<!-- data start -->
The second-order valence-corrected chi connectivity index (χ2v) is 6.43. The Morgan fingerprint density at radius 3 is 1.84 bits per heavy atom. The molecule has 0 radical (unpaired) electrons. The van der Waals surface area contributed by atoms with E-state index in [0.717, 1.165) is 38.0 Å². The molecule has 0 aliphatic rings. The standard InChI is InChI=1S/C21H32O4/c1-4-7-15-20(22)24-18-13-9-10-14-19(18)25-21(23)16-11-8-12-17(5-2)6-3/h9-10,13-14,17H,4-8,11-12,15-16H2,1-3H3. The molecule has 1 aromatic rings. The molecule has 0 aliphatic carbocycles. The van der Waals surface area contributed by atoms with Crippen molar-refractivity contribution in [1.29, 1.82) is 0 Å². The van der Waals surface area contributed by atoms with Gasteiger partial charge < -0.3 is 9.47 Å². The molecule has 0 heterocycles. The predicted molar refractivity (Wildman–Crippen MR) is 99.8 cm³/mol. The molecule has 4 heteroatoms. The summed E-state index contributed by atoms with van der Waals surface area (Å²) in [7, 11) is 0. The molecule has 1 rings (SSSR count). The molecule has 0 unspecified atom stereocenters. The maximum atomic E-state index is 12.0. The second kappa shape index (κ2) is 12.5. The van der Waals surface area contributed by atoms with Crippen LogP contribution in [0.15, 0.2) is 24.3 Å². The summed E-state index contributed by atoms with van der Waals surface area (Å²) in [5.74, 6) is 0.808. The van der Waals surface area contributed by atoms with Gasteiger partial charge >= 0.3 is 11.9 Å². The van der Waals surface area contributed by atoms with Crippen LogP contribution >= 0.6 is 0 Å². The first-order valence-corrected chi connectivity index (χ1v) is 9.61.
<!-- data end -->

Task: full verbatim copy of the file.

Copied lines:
The second-order valence-corrected chi connectivity index (χ2v) is 6.43. The Morgan fingerprint density at radius 3 is 1.84 bits per heavy atom. The molecule has 0 radical (unpaired) electrons. The van der Waals surface area contributed by atoms with E-state index in [0.717, 1.165) is 38.0 Å². The molecule has 0 aliphatic rings. The standard InChI is InChI=1S/C21H32O4/c1-4-7-15-20(22)24-18-13-9-10-14-19(18)25-21(23)16-11-8-12-17(5-2)6-3/h9-10,13-14,17H,4-8,11-12,15-16H2,1-3H3. The molecule has 1 aromatic rings. The molecule has 0 aliphatic carbocycles. The van der Waals surface area contributed by atoms with Crippen molar-refractivity contribution in [1.29, 1.82) is 0 Å². The van der Waals surface area contributed by atoms with Gasteiger partial charge < -0.3 is 9.47 Å². The molecule has 0 heterocycles. The predicted molar refractivity (Wildman–Crippen MR) is 99.8 cm³/mol. The molecule has 4 heteroatoms. The summed E-state index contributed by atoms with van der Waals surface area (Å²) in [7, 11) is 0. The molecule has 1 rings (SSSR count). The molecule has 0 unspecified atom stereocenters. The maximum atomic E-state index is 12.0. The second kappa shape index (κ2) is 12.5. The van der Waals surface area contributed by atoms with Crippen LogP contribution in [0.15, 0.2) is 24.3 Å². The summed E-state index contributed by atoms with van der Waals surface area (Å²) in [5.74, 6) is 0.808. The van der Waals surface area contributed by atoms with Gasteiger partial charge >= 0.3 is 11.9 Å². The van der Waals surface area contributed by atoms with Crippen LogP contribution >= 0.6 is 0 Å². The first-order valence-corrected chi connectivity index (χ1v) is 9.61.